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the riches of this Prince of Jassy, and readily came to the conclusion that this could be no other but the young Marin, so he replied willingly, "Yes, here dwells the Princess Lexandra, and I am her father." Marin heard this with joy, and requested to be introduced into the Palace, with the view of soliciting the hand of the young Lexandra.

The invitation was given, and after some days' sojourn, and finding that the Princess was as lovely as she was good, and that he had found favour in her eyes, he set off with his future father-in-law, and intended bride, in a chariot to present her to his parents at Jassy.

*     *     *      *      *

The rose maiden on awaking, finding herself alone, and with but a bunch of flowers for her only companions, sighed and said, "dear little flowers, why have you made me sleep so long, and why have you separated me from my beloved?" Rising from the ground, she went up to the rose tree, and striking it, said:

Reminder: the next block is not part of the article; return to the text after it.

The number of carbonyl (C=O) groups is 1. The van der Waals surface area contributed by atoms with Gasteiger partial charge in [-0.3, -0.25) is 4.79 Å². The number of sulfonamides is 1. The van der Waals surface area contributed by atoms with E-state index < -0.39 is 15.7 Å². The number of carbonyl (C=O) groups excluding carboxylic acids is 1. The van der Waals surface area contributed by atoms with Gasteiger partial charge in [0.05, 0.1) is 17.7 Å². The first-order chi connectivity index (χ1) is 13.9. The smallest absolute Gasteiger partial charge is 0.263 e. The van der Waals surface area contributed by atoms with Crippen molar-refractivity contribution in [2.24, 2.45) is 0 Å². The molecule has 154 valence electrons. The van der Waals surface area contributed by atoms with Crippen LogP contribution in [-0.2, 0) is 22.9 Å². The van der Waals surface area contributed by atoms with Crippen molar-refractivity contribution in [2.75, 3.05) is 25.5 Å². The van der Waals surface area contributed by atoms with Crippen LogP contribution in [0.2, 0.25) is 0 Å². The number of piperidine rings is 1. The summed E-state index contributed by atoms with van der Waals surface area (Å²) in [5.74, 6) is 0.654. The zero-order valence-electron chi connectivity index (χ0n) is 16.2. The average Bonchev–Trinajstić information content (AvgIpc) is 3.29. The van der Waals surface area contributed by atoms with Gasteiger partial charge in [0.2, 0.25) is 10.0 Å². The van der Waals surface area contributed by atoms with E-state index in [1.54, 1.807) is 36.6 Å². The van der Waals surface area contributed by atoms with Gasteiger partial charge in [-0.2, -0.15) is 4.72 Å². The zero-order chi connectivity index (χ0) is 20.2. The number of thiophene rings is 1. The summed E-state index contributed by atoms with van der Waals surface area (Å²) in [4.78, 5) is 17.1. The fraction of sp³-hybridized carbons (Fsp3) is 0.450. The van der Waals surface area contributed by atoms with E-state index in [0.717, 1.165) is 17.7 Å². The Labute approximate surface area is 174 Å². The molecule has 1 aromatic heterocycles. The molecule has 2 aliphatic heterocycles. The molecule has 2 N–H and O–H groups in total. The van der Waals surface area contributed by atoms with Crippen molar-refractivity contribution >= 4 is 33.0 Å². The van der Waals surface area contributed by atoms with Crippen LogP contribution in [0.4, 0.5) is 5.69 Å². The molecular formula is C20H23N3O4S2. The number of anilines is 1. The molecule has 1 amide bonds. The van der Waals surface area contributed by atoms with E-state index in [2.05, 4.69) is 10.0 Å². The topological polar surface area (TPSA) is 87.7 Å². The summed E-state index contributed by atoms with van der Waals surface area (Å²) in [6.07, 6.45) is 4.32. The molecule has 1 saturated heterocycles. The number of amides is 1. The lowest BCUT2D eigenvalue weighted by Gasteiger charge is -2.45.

I pray thee, sweet and loved rose tree,
Open thy bark, make place for me."

but the rose tree would not unfold itself, and only answered, "Go away, my pretty maiden, for you have sinned and can no more enter here."

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Weeping, she turned aside, and seeing that she could no more be received in the bosom of the rose tree, seizing a staff she set off on the same road as that which the young Marin had taken. After going some distance she met with a Monk, and entreated him to exchange with her his rough frock and cowl, in return for her rich dress. He accepted willingly; the maiden wrapped herself in his garment and went on her way. On the confines of a wood, being very weary, she seated herself under the shade of a large elm, in order to take a little rest; shortly after, she saw in the distance a chariot drawn by eight horses approaching, and as it drew near, she recognised her faithless lover.

"Good day, young Monk," said Marin. "I thank thee, Highness," said the Monk, approaching the carriage. "From whence come you?" said Marin. "From the valley," said the Monk. "What did you see there?" asked the Prince. "Nothing, very extraordinary," said the Monk, "only near to a large rose tree, there was a beautiful girl weeping, and on my enquiring the cause of her grief, she told me her history." "Repeat it to us," said Marin, visibly moved. "This was what she told me," said the Monk, "that her home had been in a rose tree, where she was loved and nurtured; that coming out